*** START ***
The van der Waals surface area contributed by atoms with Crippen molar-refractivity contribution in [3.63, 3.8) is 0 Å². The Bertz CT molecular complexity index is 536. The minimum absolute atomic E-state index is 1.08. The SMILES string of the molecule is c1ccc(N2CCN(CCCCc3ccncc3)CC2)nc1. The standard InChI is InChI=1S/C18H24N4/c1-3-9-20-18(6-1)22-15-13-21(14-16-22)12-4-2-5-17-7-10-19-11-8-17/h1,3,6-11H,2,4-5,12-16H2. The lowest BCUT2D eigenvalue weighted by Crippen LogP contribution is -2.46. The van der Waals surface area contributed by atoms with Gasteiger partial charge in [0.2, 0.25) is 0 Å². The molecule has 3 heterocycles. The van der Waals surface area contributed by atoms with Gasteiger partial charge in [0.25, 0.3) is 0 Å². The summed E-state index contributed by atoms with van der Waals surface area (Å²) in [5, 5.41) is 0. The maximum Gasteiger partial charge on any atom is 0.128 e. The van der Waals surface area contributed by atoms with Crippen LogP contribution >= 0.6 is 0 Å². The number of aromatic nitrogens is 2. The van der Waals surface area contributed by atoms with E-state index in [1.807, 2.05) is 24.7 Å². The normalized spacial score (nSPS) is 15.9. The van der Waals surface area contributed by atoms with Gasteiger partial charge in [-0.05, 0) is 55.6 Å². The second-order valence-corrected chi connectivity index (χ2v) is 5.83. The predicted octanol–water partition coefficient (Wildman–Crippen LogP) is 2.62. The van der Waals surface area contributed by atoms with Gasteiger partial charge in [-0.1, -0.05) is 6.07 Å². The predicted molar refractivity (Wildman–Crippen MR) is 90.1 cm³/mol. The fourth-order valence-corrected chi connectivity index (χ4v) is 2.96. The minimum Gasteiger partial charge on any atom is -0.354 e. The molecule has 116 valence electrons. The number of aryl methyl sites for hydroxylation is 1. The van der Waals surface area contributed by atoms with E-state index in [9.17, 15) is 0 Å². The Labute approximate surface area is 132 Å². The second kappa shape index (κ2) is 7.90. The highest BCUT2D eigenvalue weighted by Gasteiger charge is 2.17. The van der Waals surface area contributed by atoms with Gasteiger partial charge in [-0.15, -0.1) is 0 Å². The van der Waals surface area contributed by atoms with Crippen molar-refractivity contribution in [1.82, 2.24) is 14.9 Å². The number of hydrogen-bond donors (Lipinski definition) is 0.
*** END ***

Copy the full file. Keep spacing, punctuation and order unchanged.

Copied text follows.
The van der Waals surface area contributed by atoms with Crippen molar-refractivity contribution in [3.63, 3.8) is 0 Å². The Bertz CT molecular complexity index is 536. The minimum absolute atomic E-state index is 1.08. The SMILES string of the molecule is c1ccc(N2CCN(CCCCc3ccncc3)CC2)nc1. The standard InChI is InChI=1S/C18H24N4/c1-3-9-20-18(6-1)22-15-13-21(14-16-22)12-4-2-5-17-7-10-19-11-8-17/h1,3,6-11H,2,4-5,12-16H2. The lowest BCUT2D eigenvalue weighted by Crippen LogP contribution is -2.46. The van der Waals surface area contributed by atoms with Gasteiger partial charge in [0.2, 0.25) is 0 Å². The molecule has 3 heterocycles. The van der Waals surface area contributed by atoms with Gasteiger partial charge in [0.25, 0.3) is 0 Å². The summed E-state index contributed by atoms with van der Waals surface area (Å²) in [5, 5.41) is 0. The maximum Gasteiger partial charge on any atom is 0.128 e. The van der Waals surface area contributed by atoms with Crippen LogP contribution >= 0.6 is 0 Å². The number of aromatic nitrogens is 2. The van der Waals surface area contributed by atoms with E-state index in [1.807, 2.05) is 24.7 Å². The normalized spacial score (nSPS) is 15.9. The van der Waals surface area contributed by atoms with Gasteiger partial charge in [-0.05, 0) is 55.6 Å². The second-order valence-corrected chi connectivity index (χ2v) is 5.83. The predicted octanol–water partition coefficient (Wildman–Crippen LogP) is 2.62. The van der Waals surface area contributed by atoms with Gasteiger partial charge in [-0.1, -0.05) is 6.07 Å². The predicted molar refractivity (Wildman–Crippen MR) is 90.1 cm³/mol. The fourth-order valence-corrected chi connectivity index (χ4v) is 2.96. The minimum Gasteiger partial charge on any atom is -0.354 e. The molecule has 116 valence electrons. The number of aryl methyl sites for hydroxylation is 1. The van der Waals surface area contributed by atoms with E-state index in [9.17, 15) is 0 Å². The Labute approximate surface area is 132 Å². The second kappa shape index (κ2) is 7.90. The highest BCUT2D eigenvalue weighted by Gasteiger charge is 2.17. The van der Waals surface area contributed by atoms with Gasteiger partial charge in [-0.15, -0.1) is 0 Å². The van der Waals surface area contributed by atoms with Crippen molar-refractivity contribution in [1.82, 2.24) is 14.9 Å². The number of hydrogen-bond donors (Lipinski definition) is 0.